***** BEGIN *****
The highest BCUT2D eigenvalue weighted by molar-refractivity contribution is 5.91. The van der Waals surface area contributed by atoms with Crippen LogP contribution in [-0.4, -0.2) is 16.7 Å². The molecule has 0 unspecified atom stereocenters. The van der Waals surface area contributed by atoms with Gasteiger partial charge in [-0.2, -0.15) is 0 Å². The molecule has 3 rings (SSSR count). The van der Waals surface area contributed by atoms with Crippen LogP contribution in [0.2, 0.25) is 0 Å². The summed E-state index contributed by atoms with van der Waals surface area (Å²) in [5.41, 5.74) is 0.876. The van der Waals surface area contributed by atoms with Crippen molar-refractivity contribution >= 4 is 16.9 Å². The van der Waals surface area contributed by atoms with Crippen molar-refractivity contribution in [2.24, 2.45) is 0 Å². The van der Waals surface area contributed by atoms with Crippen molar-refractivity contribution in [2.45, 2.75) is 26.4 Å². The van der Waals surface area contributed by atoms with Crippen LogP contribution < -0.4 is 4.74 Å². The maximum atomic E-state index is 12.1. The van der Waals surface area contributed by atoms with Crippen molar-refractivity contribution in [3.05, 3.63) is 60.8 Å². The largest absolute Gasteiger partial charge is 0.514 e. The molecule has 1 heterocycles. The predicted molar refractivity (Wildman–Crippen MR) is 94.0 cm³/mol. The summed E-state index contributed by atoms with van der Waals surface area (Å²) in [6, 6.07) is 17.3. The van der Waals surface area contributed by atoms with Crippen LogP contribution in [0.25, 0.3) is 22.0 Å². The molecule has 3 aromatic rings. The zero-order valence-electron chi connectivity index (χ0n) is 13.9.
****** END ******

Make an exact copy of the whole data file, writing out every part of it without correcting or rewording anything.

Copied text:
The highest BCUT2D eigenvalue weighted by molar-refractivity contribution is 5.91. The van der Waals surface area contributed by atoms with Crippen LogP contribution in [-0.4, -0.2) is 16.7 Å². The molecule has 0 unspecified atom stereocenters. The van der Waals surface area contributed by atoms with Gasteiger partial charge in [-0.2, -0.15) is 0 Å². The molecule has 3 rings (SSSR count). The van der Waals surface area contributed by atoms with Crippen LogP contribution in [0.2, 0.25) is 0 Å². The summed E-state index contributed by atoms with van der Waals surface area (Å²) in [5.41, 5.74) is 0.876. The van der Waals surface area contributed by atoms with Crippen molar-refractivity contribution >= 4 is 16.9 Å². The van der Waals surface area contributed by atoms with Crippen molar-refractivity contribution in [2.24, 2.45) is 0 Å². The van der Waals surface area contributed by atoms with Crippen molar-refractivity contribution in [2.45, 2.75) is 26.4 Å². The van der Waals surface area contributed by atoms with Crippen LogP contribution < -0.4 is 4.74 Å². The maximum atomic E-state index is 12.1. The van der Waals surface area contributed by atoms with Crippen molar-refractivity contribution in [3.05, 3.63) is 60.8 Å². The largest absolute Gasteiger partial charge is 0.514 e. The molecule has 1 heterocycles. The predicted molar refractivity (Wildman–Crippen MR) is 94.0 cm³/mol. The summed E-state index contributed by atoms with van der Waals surface area (Å²) in [6, 6.07) is 17.3. The van der Waals surface area contributed by atoms with Crippen LogP contribution in [0.25, 0.3) is 22.0 Å². The molecule has 3 aromatic rings. The zero-order valence-electron chi connectivity index (χ0n) is 13.9.